Do I have any advice?

If you’re looking to get into data science my advice is always really simple. Find a problem you find interesting and start trying to solve it with data. Start with python and start with a Jupyter Notebook. I think working on your own problem is much more motivating and more realistic of the challenges you’ll face in reality. For example I love energy and sport so I would be thinking about things like:

  • Using your own smart meter data to forecast your electricity use.

  • Using exercise data from a smartwatch to analyse your heart rate and training performance.


There are so many different things you can do. Alternatively you can find problems that are more structured and already set out in formal courses. These are great, but remember part of the job of the Data Scientist is understanding the problem that needs solving. I encourage you not to be put off by what might seem like a mountain of knowledge you need to acquire. You’ll be amazed at how quickly you can start to contribute.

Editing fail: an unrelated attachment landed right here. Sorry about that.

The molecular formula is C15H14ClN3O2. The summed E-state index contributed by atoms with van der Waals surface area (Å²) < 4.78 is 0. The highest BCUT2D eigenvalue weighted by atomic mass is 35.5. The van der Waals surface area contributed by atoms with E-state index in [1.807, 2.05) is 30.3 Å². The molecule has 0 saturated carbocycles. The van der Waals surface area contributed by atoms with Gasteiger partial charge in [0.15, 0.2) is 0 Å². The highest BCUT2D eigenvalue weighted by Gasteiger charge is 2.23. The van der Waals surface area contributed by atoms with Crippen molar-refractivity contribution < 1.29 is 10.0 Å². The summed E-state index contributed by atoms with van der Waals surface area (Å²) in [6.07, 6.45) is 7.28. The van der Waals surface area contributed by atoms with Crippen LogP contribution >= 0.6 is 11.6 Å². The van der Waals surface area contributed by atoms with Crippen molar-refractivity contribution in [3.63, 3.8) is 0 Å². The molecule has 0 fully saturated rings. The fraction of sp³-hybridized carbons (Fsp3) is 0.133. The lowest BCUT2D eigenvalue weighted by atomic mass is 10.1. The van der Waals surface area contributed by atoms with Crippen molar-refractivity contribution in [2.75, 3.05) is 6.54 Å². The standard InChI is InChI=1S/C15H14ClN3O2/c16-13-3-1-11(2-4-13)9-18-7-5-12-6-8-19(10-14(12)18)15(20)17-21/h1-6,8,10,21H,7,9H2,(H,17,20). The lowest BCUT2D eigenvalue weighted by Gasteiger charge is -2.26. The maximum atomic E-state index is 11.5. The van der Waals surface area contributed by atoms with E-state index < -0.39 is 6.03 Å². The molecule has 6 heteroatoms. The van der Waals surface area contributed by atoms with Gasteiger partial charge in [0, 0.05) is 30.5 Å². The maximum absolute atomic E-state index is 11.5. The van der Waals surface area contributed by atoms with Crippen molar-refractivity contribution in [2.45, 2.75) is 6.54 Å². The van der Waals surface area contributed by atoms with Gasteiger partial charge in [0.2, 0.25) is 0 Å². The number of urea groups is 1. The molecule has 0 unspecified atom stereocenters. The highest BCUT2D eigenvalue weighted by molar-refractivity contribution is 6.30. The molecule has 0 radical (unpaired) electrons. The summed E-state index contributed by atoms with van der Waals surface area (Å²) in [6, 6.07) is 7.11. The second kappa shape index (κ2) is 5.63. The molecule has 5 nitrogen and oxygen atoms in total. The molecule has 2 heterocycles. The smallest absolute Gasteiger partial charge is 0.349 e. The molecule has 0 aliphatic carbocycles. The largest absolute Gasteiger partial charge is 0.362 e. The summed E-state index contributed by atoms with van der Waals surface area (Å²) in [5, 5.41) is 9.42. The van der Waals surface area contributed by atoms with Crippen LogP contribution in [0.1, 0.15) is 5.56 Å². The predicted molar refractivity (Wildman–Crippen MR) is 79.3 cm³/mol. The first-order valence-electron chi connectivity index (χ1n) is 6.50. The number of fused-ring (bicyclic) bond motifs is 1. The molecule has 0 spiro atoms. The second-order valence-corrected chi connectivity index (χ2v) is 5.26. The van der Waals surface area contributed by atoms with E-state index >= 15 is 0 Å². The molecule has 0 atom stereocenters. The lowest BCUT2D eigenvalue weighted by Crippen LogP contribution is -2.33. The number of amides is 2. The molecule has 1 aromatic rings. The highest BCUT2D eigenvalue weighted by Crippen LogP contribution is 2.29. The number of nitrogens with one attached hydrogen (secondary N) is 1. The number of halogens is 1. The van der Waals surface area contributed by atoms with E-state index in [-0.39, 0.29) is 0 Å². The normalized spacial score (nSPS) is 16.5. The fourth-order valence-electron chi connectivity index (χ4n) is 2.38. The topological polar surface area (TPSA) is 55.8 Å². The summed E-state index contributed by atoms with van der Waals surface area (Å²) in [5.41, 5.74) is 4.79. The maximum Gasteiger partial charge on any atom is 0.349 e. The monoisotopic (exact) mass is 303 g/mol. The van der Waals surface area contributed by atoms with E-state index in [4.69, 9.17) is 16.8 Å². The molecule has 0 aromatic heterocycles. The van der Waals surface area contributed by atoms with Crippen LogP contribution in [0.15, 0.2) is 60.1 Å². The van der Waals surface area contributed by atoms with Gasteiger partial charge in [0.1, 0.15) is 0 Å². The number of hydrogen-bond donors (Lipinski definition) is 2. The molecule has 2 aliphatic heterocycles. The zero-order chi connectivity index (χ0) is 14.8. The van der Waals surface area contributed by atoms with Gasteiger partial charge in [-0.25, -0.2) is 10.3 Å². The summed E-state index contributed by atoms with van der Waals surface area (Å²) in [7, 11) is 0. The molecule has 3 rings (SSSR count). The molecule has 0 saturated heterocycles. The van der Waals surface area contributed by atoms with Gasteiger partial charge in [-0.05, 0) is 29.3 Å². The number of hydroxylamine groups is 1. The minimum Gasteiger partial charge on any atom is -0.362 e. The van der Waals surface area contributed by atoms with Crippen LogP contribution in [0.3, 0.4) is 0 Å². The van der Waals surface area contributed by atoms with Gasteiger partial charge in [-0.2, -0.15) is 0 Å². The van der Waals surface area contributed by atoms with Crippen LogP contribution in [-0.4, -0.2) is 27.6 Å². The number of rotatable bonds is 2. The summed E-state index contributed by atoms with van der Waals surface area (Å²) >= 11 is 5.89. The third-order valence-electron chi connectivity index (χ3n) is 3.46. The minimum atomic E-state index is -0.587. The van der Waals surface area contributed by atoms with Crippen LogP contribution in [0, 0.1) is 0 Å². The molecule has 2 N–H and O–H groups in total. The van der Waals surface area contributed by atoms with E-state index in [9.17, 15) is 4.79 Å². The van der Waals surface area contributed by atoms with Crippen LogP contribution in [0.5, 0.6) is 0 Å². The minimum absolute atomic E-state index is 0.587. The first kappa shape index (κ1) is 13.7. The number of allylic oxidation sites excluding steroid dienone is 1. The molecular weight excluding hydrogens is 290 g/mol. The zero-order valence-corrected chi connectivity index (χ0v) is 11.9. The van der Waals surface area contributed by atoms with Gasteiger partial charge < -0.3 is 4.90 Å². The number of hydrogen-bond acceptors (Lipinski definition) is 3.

You might have noticed that I haven’t mentioned machine learning or statistics or AI, and sure, these are all really relevant terms to the world of a Data Scientist at Krakenflex, but there’s so much more to our day than these buzzwords might give us credit. Whether you believe the internet’s view on Data Science or not, I hope sharing a little bit about a day in the life of a Data Scientist at KrakenFlex has been helpful. There’s a tidal wave of data science problems that need solving to get the world to net zero and if this sounds exciting to you, you won't be disappointed.